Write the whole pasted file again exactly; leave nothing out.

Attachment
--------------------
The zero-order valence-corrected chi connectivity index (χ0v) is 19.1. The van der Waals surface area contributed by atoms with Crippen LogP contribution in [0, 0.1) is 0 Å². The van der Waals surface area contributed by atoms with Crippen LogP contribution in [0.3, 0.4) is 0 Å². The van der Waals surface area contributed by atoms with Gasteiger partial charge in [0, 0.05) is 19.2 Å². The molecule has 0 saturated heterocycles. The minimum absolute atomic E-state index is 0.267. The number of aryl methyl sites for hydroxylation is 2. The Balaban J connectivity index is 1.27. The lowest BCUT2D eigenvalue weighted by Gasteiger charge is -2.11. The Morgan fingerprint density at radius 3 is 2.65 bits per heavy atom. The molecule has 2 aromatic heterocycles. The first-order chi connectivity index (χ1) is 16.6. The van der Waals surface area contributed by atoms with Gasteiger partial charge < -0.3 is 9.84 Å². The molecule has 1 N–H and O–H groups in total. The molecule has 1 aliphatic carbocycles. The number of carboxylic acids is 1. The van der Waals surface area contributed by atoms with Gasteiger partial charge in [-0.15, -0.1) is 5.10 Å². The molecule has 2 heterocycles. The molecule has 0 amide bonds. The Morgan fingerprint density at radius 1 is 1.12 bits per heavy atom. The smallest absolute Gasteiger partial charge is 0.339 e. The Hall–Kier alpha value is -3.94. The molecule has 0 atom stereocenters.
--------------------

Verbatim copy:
The zero-order valence-corrected chi connectivity index (χ0v) is 19.1. The van der Waals surface area contributed by atoms with Crippen LogP contribution in [0, 0.1) is 0 Å². The van der Waals surface area contributed by atoms with Crippen LogP contribution in [0.3, 0.4) is 0 Å². The van der Waals surface area contributed by atoms with Gasteiger partial charge in [0, 0.05) is 19.2 Å². The molecule has 0 saturated heterocycles. The minimum absolute atomic E-state index is 0.267. The number of aryl methyl sites for hydroxylation is 2. The Balaban J connectivity index is 1.27. The lowest BCUT2D eigenvalue weighted by Gasteiger charge is -2.11. The Morgan fingerprint density at radius 3 is 2.65 bits per heavy atom. The molecule has 2 aromatic heterocycles. The first-order chi connectivity index (χ1) is 16.6. The van der Waals surface area contributed by atoms with Gasteiger partial charge < -0.3 is 9.84 Å². The molecule has 1 N–H and O–H groups in total. The molecule has 1 aliphatic carbocycles. The number of carboxylic acids is 1. The van der Waals surface area contributed by atoms with Gasteiger partial charge in [-0.15, -0.1) is 5.10 Å². The molecule has 2 heterocycles. The molecule has 0 amide bonds. The Morgan fingerprint density at radius 1 is 1.12 bits per heavy atom. The smallest absolute Gasteiger partial charge is 0.339 e. The Hall–Kier alpha value is -3.94. The molecule has 0 atom stereocenters.